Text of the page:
his long haired cat, rowdily
munching through a can of

Jellymeat; the one-bar heater
glowing merrily; smoke

rising from the ashtray...
A long slow goods train squeals

past the back of the house,
its light on gully, tree,

and anything else that falls
in its path.


From Ballad of the Last Cold Pie (Cold Hub Press 2010) by Peter Olds

Reproduced with permission.

For more Tuesday poems, visit the blog TUESDAY POEM.

Tuesday on my mind



Introducing the TUESDAY POEM Blog.

I need a new blog


A literary storm is raging in the small pond.
The Tabby Blog is not nearly anonymous enough, for me to possibly comment...

Sunday, April 11, 2010

Enlightening


Bill Manhire's new book of poetry, Victims of Lightning (VUP 2010).

More indispensable poetry from Bill Manhire. Here's another beautiful generous book to treasure.

One of the joys of reading such a great poet is that lightning does strike more than once in close proximity.

Generally within the pages of a slim volume, even with a good poet, there are only a few truly memorable pieces to be found. (Even that is an achievement, and well worth the effort on the part of poet and reader.)

But with Manhire, you have a very high strike rate.

Baby boomers will especially love the poem '1950s', a catchy litany that runs deeper than it seems at first sight.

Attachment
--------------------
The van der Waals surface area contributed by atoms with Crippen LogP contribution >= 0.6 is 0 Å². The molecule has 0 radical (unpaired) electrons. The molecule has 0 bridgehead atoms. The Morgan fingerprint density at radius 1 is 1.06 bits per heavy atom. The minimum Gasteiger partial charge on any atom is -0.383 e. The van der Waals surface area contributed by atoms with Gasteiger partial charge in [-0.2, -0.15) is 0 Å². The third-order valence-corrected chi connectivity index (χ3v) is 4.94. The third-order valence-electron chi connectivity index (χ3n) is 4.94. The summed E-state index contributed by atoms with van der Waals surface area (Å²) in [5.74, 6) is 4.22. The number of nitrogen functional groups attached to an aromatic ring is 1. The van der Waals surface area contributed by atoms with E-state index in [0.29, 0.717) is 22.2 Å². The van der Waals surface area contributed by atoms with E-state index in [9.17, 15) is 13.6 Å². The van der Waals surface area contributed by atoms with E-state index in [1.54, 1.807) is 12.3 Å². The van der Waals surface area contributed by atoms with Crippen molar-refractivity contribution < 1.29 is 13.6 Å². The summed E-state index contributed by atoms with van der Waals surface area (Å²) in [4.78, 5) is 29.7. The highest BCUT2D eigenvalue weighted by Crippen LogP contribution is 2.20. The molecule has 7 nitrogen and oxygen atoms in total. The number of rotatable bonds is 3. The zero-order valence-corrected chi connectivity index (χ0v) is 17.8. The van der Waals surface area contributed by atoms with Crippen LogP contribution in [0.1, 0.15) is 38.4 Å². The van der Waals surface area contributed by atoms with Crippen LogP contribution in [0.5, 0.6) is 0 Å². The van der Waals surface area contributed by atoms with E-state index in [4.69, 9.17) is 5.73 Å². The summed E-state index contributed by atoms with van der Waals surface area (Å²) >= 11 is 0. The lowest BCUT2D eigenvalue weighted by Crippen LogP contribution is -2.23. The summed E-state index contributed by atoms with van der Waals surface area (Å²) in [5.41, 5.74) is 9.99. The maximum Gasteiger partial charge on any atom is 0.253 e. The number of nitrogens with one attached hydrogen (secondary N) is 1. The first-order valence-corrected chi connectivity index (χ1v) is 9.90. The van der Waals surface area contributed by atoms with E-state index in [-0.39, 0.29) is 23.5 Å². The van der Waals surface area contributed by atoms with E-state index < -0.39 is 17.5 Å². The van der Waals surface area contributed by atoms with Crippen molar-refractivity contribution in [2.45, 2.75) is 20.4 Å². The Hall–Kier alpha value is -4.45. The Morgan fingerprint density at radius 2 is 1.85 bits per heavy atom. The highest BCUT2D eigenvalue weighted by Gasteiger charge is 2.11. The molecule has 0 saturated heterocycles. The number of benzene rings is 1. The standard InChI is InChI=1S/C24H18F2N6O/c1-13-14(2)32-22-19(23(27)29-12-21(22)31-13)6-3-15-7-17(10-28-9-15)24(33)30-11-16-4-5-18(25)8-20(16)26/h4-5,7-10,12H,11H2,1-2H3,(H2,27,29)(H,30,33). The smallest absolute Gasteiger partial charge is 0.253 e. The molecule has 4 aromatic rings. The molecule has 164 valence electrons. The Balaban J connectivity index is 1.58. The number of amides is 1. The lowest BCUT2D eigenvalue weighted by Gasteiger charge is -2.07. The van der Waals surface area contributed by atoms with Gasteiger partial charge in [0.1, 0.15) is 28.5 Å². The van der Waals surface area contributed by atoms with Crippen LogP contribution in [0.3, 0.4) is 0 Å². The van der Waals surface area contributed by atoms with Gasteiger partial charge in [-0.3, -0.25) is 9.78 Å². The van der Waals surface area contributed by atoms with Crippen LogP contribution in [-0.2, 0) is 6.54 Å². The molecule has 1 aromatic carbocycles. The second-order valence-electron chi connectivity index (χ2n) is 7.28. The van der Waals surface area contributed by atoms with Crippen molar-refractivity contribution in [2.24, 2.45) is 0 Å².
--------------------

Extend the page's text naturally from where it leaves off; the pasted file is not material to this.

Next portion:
(Alongside the nostalgia of recalling invisible ink and the View-Master and the school milk and playing Ludo and viewing Cinerama, there are some phenomena that not all of us had daily experience of, for instance, "Alcoholics".)

And it seems that the poet has built up such a compelling rhythm, that he has burst into song, and so this new book provides us with a section of lyrics.

Bravo.

Friday, April 9, 2010

Thrilling


Blood Men is a thriller. And with splatters of delicious dark humour. A terrific read. I loved it. I'm new to this genre: I only started reading crime fiction books recently, because they are now being written so well by Kiwis and so I was curious to compare them with the literary fiction I generally prefer.

But I am not going to write an essay here about the difference between apples and oranges; only report that since being blown away by his powerful debut work The Cleaner, I buy each new Paul Cleave with great enthusiasm. I wait impatiently until I have a weekend off and start reading it and don't stop until I finish. And this one did not disappoint. It's a damn good read.